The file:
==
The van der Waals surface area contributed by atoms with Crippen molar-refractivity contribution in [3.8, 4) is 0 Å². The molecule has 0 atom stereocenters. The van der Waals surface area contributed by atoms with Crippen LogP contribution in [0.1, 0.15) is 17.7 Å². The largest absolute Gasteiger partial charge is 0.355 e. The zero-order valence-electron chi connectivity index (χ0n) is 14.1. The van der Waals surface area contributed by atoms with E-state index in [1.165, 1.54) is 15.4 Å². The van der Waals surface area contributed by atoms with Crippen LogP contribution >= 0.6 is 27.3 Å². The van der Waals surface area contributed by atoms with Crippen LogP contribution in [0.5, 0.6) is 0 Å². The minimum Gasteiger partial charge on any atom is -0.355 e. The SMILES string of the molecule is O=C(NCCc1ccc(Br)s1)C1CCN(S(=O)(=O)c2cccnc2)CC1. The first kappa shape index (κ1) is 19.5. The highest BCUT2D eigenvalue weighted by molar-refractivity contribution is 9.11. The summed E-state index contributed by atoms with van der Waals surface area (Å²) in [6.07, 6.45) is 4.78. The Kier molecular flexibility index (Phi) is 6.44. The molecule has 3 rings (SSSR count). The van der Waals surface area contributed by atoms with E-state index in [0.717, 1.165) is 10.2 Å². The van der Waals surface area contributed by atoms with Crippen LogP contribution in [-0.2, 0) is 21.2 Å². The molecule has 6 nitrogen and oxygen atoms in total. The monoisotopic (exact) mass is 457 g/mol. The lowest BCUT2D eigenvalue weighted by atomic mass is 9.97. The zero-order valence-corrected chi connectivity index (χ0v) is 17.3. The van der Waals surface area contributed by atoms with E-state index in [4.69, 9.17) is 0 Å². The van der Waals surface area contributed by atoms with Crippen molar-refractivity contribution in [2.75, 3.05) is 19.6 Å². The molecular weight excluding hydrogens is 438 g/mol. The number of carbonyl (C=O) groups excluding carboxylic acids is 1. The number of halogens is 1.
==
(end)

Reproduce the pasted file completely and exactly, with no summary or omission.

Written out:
The van der Waals surface area contributed by atoms with Crippen molar-refractivity contribution in [3.8, 4) is 0 Å². The molecule has 0 atom stereocenters. The van der Waals surface area contributed by atoms with Crippen LogP contribution in [0.1, 0.15) is 17.7 Å². The largest absolute Gasteiger partial charge is 0.355 e. The zero-order valence-electron chi connectivity index (χ0n) is 14.1. The van der Waals surface area contributed by atoms with E-state index in [1.165, 1.54) is 15.4 Å². The van der Waals surface area contributed by atoms with Crippen LogP contribution >= 0.6 is 27.3 Å². The van der Waals surface area contributed by atoms with Crippen LogP contribution in [0.5, 0.6) is 0 Å². The minimum Gasteiger partial charge on any atom is -0.355 e. The SMILES string of the molecule is O=C(NCCc1ccc(Br)s1)C1CCN(S(=O)(=O)c2cccnc2)CC1. The first kappa shape index (κ1) is 19.5. The highest BCUT2D eigenvalue weighted by molar-refractivity contribution is 9.11. The summed E-state index contributed by atoms with van der Waals surface area (Å²) in [6.07, 6.45) is 4.78. The Kier molecular flexibility index (Phi) is 6.44. The molecule has 3 rings (SSSR count). The van der Waals surface area contributed by atoms with E-state index in [0.717, 1.165) is 10.2 Å². The van der Waals surface area contributed by atoms with Crippen LogP contribution in [-0.2, 0) is 21.2 Å². The molecule has 6 nitrogen and oxygen atoms in total. The monoisotopic (exact) mass is 457 g/mol. The lowest BCUT2D eigenvalue weighted by atomic mass is 9.97. The zero-order valence-corrected chi connectivity index (χ0v) is 17.3. The van der Waals surface area contributed by atoms with E-state index in [4.69, 9.17) is 0 Å². The van der Waals surface area contributed by atoms with Crippen molar-refractivity contribution in [2.75, 3.05) is 19.6 Å². The molecular weight excluding hydrogens is 438 g/mol. The number of carbonyl (C=O) groups excluding carboxylic acids is 1. The number of halogens is 1.